The Solomon Islands had their hottest temperature in history on February 1, 2010, when the mercury hit 36.1°C (97°F) at Honiara Henderson. The previous record for the Solomon Islands was 35.6°C (96.0°F) at Honaiara, date unknown.
Colombia had its hottest reliably measured temperature in history on January 24, 2010, when Puerto Salgar hit 42.3°C (108°F). The previous record was 42.0°C (107.6°F) at El Salto in March 1988 and April 1998 (exact day unknown.)
China set its all-time heat record for an inhabited place on June 20, 2010, when the mercury hit 48.7°C (119.7°F) at Toyoq. The all-time heat record for China is 49.7°C (121.5°F) on August 3, 2008 at the Aydingkol automatic weather station at the uninhabited Ading Lake in the Turfan Depression in Northwest China.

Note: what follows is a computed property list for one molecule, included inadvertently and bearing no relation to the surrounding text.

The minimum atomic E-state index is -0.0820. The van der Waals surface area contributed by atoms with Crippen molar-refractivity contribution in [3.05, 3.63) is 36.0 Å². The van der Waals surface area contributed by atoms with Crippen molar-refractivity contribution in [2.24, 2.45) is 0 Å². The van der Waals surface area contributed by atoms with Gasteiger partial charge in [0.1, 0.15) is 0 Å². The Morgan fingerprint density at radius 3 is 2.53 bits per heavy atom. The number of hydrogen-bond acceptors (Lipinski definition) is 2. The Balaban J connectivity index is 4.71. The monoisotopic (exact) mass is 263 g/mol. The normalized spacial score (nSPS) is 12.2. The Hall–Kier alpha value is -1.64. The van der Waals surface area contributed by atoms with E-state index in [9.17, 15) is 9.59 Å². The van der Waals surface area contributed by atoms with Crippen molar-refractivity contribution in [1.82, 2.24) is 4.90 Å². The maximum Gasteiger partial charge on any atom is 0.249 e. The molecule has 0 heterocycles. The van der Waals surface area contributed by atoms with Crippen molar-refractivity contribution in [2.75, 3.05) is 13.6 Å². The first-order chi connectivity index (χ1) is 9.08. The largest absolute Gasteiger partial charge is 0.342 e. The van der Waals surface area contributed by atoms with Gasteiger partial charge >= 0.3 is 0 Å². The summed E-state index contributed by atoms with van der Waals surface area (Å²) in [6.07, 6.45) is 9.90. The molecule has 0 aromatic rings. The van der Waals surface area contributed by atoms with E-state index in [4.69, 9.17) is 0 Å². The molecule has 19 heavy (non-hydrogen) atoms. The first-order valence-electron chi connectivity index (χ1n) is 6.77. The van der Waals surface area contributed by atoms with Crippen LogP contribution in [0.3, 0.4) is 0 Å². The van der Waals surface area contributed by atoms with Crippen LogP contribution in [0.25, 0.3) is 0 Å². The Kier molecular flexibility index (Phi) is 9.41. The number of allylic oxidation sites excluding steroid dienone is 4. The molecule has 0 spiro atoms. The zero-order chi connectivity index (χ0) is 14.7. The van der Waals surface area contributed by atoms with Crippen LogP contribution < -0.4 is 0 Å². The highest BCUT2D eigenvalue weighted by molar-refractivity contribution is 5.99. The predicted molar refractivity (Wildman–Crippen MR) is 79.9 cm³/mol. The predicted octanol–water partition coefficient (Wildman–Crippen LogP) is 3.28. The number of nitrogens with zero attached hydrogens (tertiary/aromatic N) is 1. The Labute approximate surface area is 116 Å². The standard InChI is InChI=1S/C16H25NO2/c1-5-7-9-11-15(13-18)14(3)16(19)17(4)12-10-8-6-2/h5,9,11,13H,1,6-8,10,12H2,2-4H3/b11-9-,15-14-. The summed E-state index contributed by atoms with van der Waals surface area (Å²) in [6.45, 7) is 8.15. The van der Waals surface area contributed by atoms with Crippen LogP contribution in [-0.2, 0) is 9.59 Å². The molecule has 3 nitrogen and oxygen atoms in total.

Martinique, an island in the Caribbean that is a French territory, set what may be its hottest reliably measured temperature record in September, when the mercury hit 36.2°C (97.2°F) at Francois Chopotte. The current all-time record is 36.5°C (97.7°F) in April 1983 at St. Pierre Observatory, but this measurement was taken with older equipment that may not be reliable.
The occupied west bank of Palestine, the portion of Israel that declared independence in 1988 but is not recognized by all nations as a sovereign country, recorded its hottest temperature in history on August 7, 2010, when the temperature hit 51.4°C (124.5°F) at Kibbutz Almog (also called Qalya or Kalya) in the Jordan Valley. The previous record for this portion of Israel was set on June 22, 1942, at the same location.